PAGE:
Research from several regions of the world provides spatially anecdotal evidence to hypothesize which hydrologic and agricultural factors contribute to groundwater vulnerability to nitrate contamination. Analysis of nationally consistent measurements from the U.S. Geological Survey's NAWOA program confirms these hypotheses for a substantial range of agricultural systems. Shallow unconfined aquifers are most susceptible to nitrate contamination associated with agricultural systems. Alluvial and other unconsolidated aquifers are the most vulnerable and shallow carbonate aquifers provide a substantial but smaller contamination risk. Where any of these aquifers are overlain by permeable soils the risk of contamination is larger. Irrigated systems can compound this vulnerability by increasing leaching facilitated by additional recharge and additional nutrient applications. The agricultural system of corn, soybeans, and hogs produced significantly larger concentrations of groundwater nitrate than all other agricultural systems, although mean nitrate concentrations in counties with dairy, poultry, cattle and grains, and horticulture systems were similar. If trends in the relation between increased fertilizer use and groundwater nitrate in the United States are repeated in other regions of the world, Asia may experience increasing problems because of recent increases in fertilizer use. Groundwater monitoring in Western and Eastern Europe as well as Russia over the next decade may provide data to determine if the trend in increased nitrate contamination can be reversed. If the concentrated livestock trend in the United States is global, it may be accompanied by increasing nitrogen contamination in groundwater. Concentrated livestock provide both point sources in the confinement area and intense non-point sources as fields close to facilities are used for manure disposal. Regions where irrigated cropland is expanding, such as in Asia, may experience the greatest impact of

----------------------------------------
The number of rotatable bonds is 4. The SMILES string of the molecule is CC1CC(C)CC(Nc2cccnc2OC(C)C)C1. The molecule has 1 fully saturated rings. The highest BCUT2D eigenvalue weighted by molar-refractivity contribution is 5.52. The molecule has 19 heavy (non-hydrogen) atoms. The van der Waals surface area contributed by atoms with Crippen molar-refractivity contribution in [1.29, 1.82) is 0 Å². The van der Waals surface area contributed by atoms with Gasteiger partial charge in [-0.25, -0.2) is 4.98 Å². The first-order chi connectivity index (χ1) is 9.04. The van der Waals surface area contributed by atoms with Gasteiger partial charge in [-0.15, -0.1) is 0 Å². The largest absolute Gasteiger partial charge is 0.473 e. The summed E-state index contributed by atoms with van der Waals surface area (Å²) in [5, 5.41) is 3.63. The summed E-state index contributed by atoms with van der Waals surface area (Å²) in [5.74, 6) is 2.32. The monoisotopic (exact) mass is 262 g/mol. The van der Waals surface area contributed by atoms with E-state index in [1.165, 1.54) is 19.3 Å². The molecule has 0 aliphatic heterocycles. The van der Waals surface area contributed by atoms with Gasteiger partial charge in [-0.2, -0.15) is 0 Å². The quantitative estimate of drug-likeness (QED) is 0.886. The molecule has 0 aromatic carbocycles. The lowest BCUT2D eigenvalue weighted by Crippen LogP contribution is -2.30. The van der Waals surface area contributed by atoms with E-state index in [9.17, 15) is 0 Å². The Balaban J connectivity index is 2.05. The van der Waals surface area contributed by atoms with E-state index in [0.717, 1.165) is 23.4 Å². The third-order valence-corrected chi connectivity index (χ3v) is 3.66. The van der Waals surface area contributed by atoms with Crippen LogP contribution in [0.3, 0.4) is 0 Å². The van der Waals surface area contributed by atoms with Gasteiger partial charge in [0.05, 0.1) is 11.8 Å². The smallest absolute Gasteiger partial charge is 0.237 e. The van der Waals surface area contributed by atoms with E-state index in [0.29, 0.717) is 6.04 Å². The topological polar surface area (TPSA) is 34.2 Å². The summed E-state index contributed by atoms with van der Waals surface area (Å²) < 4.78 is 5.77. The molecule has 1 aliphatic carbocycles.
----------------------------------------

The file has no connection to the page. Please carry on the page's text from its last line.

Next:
16. Halide Ion Enhancement of Nitrate Ion Photolysis